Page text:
Three girls have filed a federal lawsuit seeking to ban biological males from competing in girls’ and women’s sports.
For the past three years, men have been competing and winning girls’ and women’s events.
The girls say that biological men winning girls’ sports keeps them from competing on a level playing field, robbing many of them of college scholarships for sports.
The girls are Selina Soule, a senior at Glastonbury High School, Chelsea Mitchell, a senior at Canton High School, and Alanna Smith, a sophomore at Danbury High School.
They are being assisted with their lawsuit by the conservative nonprofit Alliance Defending Freedom.
In their lawsuit, the girls are suing Connecticut Association of Schools, Connecticut Interscholastic Athletic Conference, and the boards of education in Bloomfield, Cromwell, Glastonbury, Canton, and Danbury.
Allowing biological males to compete with girls goes against the Title IX act, which guarantees girls and young women equal access to sports as boys and men have. Of course, liberals will say biological women can compete as men — but when was the last time you heard of one winning anything?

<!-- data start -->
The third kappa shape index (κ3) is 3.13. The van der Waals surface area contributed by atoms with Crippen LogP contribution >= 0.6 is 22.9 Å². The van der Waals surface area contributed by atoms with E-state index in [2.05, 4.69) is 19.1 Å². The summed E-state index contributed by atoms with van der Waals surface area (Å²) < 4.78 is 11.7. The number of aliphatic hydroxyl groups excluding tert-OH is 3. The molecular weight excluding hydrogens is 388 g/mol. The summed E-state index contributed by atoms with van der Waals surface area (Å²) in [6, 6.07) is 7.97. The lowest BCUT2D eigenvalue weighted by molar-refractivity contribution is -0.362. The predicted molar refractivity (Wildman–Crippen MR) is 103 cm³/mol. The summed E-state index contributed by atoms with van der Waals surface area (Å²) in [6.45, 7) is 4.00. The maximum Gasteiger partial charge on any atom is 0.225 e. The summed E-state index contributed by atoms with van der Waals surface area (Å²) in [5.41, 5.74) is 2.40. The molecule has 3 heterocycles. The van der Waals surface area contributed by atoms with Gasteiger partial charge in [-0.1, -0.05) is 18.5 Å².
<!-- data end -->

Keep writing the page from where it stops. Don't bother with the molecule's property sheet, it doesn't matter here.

“Mentally and physically, we know the outcome before the race even starts,” Smith, who is the daughter of former Major League pitcher Lee Smith, told ABC News. “That biological unfairness doesn’t go away because of what someone believes about gender identity. All girls deserve the chance to compete on a level playing field.”
An attorney for the girls told ABC that allowing trans students to compete against them reverses advancements in women’s rights.
“Forcing girls to be spectators in their own sports is completely at odds with Title IX, a federal law designed to create equal opportunities for women in education and athletics,” attorney Christiana Holcomb said. “Connecticut’s policy violates that law and reverses nearly 50 years of advances for women.”
The Connecticut Association of Schools-Connecticut Interscholastic Athletic Conference says that they are simply complying with federal and state laws that say students must be treated as the gender they identify as.
The suit stems from two transgender runners, Terry Miller and Andraya Yearwood, who have competed against all of the girls, winning 15 girls state indoor or outdoor championship races since 2017 between the both of them.